Abstract 16803: Gender Differences in the Impact of Arterial Stiffness on Outcome in Hypertensive Patient With Left Ventricular Hypertrophy (The Life Study)
Background: Increased arterial stiffness is associated with abnormal left ventricular (LV) structure and diastolic function in hypertension, particularly in women. Increased arterial stiffness is also related to adverse outcome, but whether this prognostic impact differs between genders is unknown.
Methods: We used clinic, echocardiographic and outcome data from 360 women and 506 men with hypertension and electrocardiographic (ECG) signs of LV hypertrophy randomized to losartan or atenolol based antihypertensive treatment in the Losartan Intervention For Endpoint reduction in hypertension (LIFE) study. Arterial stiffness was estimated from the ratio of pulse pressure/Doppler stroke volume indexed for height to the power of 2.04 (PP/SVi). The association of in-treatment PP/SVi with outcome during 4.8 years follow-up was tested in time varying Cox regression models, adjusting for time-varying LV mass, and reported as hazard ratio (HR) and 95% confidence intervals (CI).
Results: At baseline, higher PP/SVi was associated with higher age, relative wall thickness and serum creatinine, having isolated systolic hypertension or diabetes, and with lower body weight, LV ejection fraction and cardiac output in both genders (all p<0.05). In men, higher PP/SVi was also associated with lower LV mass, and in women with previous myocardial infarction (both p<0.05). In time-varying Cox regression, higher in-treatment PP/SVi predicted a 29% higher rate of combined cardiovascular death, nonfatal stroke and myocardial infarction, the primary study endpoint (95% CI 1.02-1.63, p=0.035). In sex-specific models, higher in-treatment PP/SVi was associated with increased rates of stroke (HR 1.76 [95% CI 1.18-2.63]), hospitalization for heart failure (HR 1.87 [95% CI 1.28-2.73]), cardiovascular mortality (HR 2.15 [95% CI 1.11-4.17]) and total mortality (HR 1.72 [95% CI 1.14-2.59], all p<0.05) in women, and with increased rate of myocardial infarction (HR 1.68 [95% CI 1.14-2.48], p<0.01) in men.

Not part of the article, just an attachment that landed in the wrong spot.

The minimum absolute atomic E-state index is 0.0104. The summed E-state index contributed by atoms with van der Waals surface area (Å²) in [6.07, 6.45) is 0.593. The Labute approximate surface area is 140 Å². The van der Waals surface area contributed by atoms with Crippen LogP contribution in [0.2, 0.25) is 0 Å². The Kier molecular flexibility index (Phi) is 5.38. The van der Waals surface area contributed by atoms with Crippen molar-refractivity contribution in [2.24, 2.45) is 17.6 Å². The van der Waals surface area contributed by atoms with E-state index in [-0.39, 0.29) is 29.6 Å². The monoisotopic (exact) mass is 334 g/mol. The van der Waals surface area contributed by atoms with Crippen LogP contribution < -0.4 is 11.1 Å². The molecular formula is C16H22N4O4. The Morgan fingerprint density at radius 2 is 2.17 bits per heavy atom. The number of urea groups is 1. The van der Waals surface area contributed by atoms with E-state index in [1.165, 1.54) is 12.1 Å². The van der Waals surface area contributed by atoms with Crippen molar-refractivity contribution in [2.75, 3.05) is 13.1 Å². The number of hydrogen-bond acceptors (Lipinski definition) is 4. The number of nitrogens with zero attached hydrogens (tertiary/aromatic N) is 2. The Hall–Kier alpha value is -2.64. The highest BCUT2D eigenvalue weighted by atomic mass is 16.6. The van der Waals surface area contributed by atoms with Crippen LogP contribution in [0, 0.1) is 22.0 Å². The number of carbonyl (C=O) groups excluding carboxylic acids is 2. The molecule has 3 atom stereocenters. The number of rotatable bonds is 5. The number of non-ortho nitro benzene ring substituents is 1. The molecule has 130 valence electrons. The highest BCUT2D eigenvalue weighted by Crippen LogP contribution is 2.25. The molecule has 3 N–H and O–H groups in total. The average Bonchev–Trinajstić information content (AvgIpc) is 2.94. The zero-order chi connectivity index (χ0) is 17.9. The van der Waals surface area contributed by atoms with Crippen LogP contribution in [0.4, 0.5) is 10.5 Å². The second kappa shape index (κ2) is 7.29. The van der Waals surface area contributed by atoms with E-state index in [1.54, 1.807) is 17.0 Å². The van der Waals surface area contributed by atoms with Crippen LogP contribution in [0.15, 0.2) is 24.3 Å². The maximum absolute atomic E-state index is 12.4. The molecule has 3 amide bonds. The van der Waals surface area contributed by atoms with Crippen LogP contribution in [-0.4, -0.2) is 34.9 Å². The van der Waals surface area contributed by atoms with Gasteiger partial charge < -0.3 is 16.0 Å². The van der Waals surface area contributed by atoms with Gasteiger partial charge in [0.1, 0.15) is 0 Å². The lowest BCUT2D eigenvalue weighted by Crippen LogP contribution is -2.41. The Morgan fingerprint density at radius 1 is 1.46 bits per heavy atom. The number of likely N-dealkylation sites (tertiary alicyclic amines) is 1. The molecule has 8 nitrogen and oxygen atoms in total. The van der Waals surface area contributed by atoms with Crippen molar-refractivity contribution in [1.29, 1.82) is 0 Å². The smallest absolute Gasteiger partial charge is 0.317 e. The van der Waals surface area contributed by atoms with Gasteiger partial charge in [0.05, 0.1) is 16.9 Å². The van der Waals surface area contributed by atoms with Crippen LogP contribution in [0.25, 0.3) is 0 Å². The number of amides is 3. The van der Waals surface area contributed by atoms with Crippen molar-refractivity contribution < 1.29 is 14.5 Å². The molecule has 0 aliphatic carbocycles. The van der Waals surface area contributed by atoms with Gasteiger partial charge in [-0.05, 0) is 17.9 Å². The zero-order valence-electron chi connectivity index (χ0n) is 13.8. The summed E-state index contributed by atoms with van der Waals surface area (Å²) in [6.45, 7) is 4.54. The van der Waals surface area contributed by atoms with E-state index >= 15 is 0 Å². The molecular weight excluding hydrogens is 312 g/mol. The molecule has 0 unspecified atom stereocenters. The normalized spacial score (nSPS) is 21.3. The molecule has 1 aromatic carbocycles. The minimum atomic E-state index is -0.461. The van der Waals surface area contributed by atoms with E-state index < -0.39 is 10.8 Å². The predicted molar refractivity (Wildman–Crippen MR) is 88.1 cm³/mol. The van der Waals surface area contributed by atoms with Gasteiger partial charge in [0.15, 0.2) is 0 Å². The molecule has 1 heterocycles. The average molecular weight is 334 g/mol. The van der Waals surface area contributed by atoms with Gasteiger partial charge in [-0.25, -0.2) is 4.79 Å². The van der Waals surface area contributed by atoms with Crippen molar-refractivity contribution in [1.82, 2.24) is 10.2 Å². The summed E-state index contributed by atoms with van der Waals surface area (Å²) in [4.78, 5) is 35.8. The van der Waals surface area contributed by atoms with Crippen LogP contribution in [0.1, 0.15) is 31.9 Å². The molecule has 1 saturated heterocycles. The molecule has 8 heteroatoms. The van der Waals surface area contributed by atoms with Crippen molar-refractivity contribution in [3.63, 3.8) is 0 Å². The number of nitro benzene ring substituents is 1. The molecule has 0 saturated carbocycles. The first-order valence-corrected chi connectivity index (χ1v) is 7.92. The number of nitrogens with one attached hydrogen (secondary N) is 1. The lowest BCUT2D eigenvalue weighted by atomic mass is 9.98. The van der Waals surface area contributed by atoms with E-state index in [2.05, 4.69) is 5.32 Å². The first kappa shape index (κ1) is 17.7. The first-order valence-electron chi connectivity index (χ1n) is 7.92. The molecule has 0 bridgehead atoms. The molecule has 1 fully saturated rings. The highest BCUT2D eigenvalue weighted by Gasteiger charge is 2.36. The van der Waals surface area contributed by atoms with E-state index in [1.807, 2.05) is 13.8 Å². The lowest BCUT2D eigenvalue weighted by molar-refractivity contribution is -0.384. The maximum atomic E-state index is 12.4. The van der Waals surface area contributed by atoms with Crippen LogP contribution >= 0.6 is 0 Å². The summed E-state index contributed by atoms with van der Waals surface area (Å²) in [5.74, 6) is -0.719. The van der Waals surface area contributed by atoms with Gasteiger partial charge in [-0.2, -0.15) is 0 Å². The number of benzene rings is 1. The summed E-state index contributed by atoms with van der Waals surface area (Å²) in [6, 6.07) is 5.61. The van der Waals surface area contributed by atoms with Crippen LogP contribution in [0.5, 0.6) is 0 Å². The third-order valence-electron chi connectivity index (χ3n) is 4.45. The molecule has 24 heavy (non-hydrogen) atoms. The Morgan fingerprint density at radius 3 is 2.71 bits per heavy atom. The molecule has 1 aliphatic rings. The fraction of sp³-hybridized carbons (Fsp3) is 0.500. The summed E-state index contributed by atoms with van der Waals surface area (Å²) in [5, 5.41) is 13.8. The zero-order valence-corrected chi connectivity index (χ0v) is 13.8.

Conclusion: In hypertensive patients with ECG LV hypertrophy, higher in-treatment PP/SVi was associated with increased cardiovascular morbidity and mortality, particularly in women. This relation was independent of LV mass.
- © 2013 by American Heart Association, Inc.